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  • Writer's pictureKrzysztof 'Chris' Daniel

When stuck, think verbs, not nouns

If you stare at an almost empty map and have difficulties identifying relevant components, the chances are that you are affected by the tyranny of nouns.

We all experience it, and thinking about actions instead of verbs can help a lot.

Tyranny of nouns

Simon defined components as a form of capital.

This is an excellent definition, but it drags the focus to static components that do not always generate value alone. Most of the time, they do it only when people operate them.

Activity = Human Effort + Supporting Components

As a result of the component definition, maps are very often stripped of this 'human effort' part. Just look at the official tea shop example below:

An Official Cup of Tea Example - No Verbs
Image 1: An Official Cup of Tea Example - No Verbs

The human effort aspect has to be derived from other components.

For example, we know that hot water is made using cold water and a powered kettle; therefore, we can guess that somebody will put the kettle on when needed. We base that assumption on the fact that there is no automated solution mentioned anywhere.

Unfortunately, augmenting maps with our knowledge is not a good thing. It leaves room for individual interpretations and makes challenging assumptions more difficult.

This is the Tyranny of Nouns - focusing on things while missing how they are operated.

Why verbs do matter

Let's look at the same map, but with explicit actions identified:

tea shop example - with verbs
Image 2: tea shop example - with verbs

It still far from being perfect (like all models are), but the explicit recognition of actions reveals a whole set of opportunities.

You can either work hard to be faster (make more cups of tea within the same time unit) or replace actions with a different combination of actions and components (f.e. - let the customers self-serve).

How can you get stuck with nouns?

You can get stuck easily if you conflate actions (verbs) with the results of those actions (nouns) and then fail to identify what you need to do to get those results.

Imagine that I want to learn how to write high-quality, viral posts about mapping. The noun version of the map would probably start to look like in the image below:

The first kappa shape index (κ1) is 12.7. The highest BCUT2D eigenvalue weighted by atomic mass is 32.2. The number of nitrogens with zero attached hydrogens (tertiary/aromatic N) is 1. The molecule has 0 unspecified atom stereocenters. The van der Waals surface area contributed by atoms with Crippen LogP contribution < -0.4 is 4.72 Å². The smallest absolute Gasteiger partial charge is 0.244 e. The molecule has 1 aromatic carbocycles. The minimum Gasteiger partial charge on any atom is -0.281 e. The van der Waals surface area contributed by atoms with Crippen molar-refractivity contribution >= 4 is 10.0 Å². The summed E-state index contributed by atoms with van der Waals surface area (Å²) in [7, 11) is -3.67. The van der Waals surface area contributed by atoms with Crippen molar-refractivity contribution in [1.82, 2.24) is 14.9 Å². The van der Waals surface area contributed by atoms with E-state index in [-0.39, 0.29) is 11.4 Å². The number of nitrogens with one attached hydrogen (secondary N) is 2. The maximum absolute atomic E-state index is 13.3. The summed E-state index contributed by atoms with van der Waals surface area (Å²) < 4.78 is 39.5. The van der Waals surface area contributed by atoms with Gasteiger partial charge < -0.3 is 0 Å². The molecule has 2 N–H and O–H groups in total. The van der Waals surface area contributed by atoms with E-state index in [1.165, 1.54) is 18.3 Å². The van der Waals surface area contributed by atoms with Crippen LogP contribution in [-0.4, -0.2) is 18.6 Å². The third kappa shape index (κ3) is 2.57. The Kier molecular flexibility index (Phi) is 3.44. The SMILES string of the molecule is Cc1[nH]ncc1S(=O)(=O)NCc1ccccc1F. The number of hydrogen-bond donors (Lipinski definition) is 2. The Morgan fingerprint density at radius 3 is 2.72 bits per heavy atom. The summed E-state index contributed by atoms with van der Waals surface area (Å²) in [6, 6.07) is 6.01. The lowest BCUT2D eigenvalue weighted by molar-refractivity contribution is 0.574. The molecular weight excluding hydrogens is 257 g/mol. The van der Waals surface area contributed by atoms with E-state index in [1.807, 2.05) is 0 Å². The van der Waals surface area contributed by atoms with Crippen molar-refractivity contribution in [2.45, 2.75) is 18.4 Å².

Let's assume for a second that I know how to write (😅), and I want to acquire virality and high quality. So, I will get stuck because I cannot acquire those things as separate components.

The point is that I can acquire nouns through buying, but actions (and processes in general) require deliberate training. For example, you can buy a car, a cup of tea or a gold bar, but can you acquire 'run a marathon'?

Acting requires deliberate training.

If you skip actions in your maps, you will have difficulties with building your value chain. How can you build a value chain for virality when thinking about it as a separate thing?

You can't.

This is a surprisingly common pattern. Security, Safety, Quality, Digital Transformation, Cloud and many more are nouns that we use to describe actions that bring specific results. From a mapping perspective, they are a dead-end approach that works only if you are expert enough to figure out what is missing.

Now, let's look at the same time from a different perspective - let's assume that 'writing' really means 'to write' things that are viral and of high quality. At this point, I am not even sure if high quality and virality deserve a place on the map 🤷, as they are implied to be there.

With that in mind, I can focus on the most important question - how do I set up my writing process in such a way that it consistently generates the content I desire? What components do I have to put in place? How do I need to operate them?

This is a spot-on question for ne, and if you have an answer, post it as a map in the comments 😉.

Getting unstuck

So, when you find yourself staring at a map that does inspire you to act, check whether you have not conflated components with desired results of your actions.

Think verbs not nouns.

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